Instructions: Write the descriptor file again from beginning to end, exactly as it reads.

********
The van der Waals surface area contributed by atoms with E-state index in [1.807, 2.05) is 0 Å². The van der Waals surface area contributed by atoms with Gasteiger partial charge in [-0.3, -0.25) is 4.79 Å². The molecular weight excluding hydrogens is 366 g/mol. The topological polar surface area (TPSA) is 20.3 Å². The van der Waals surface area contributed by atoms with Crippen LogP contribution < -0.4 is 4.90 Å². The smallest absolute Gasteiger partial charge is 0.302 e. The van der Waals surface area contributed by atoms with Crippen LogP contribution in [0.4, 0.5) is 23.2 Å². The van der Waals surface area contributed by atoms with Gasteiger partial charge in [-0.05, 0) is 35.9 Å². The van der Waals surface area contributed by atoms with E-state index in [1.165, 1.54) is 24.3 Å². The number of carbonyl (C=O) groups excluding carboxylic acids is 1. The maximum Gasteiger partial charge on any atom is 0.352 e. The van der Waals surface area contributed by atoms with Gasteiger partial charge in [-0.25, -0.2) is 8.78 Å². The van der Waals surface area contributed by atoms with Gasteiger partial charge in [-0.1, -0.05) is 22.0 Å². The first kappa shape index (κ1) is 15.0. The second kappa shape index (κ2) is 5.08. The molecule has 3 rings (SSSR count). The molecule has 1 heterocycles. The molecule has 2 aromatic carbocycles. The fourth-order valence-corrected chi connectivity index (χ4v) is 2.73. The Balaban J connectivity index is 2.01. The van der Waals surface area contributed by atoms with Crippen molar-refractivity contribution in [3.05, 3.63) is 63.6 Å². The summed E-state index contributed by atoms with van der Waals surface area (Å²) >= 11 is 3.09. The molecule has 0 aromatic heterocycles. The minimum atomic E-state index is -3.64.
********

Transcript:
The van der Waals surface area contributed by atoms with E-state index in [1.807, 2.05) is 0 Å². The van der Waals surface area contributed by atoms with Gasteiger partial charge in [-0.3, -0.25) is 4.79 Å². The molecular weight excluding hydrogens is 366 g/mol. The topological polar surface area (TPSA) is 20.3 Å². The van der Waals surface area contributed by atoms with Crippen LogP contribution < -0.4 is 4.90 Å². The smallest absolute Gasteiger partial charge is 0.302 e. The van der Waals surface area contributed by atoms with Crippen LogP contribution in [0.4, 0.5) is 23.2 Å². The van der Waals surface area contributed by atoms with Gasteiger partial charge in [-0.05, 0) is 35.9 Å². The van der Waals surface area contributed by atoms with E-state index in [1.165, 1.54) is 24.3 Å². The number of carbonyl (C=O) groups excluding carboxylic acids is 1. The maximum Gasteiger partial charge on any atom is 0.352 e. The van der Waals surface area contributed by atoms with Gasteiger partial charge in [-0.25, -0.2) is 8.78 Å². The van der Waals surface area contributed by atoms with Gasteiger partial charge in [-0.1, -0.05) is 22.0 Å². The first kappa shape index (κ1) is 15.0. The second kappa shape index (κ2) is 5.08. The molecule has 3 rings (SSSR count). The molecule has 1 heterocycles. The molecule has 2 aromatic carbocycles. The fourth-order valence-corrected chi connectivity index (χ4v) is 2.73. The Balaban J connectivity index is 2.01. The van der Waals surface area contributed by atoms with Crippen molar-refractivity contribution in [3.05, 3.63) is 63.6 Å². The summed E-state index contributed by atoms with van der Waals surface area (Å²) >= 11 is 3.09. The molecule has 0 aromatic heterocycles. The minimum atomic E-state index is -3.64.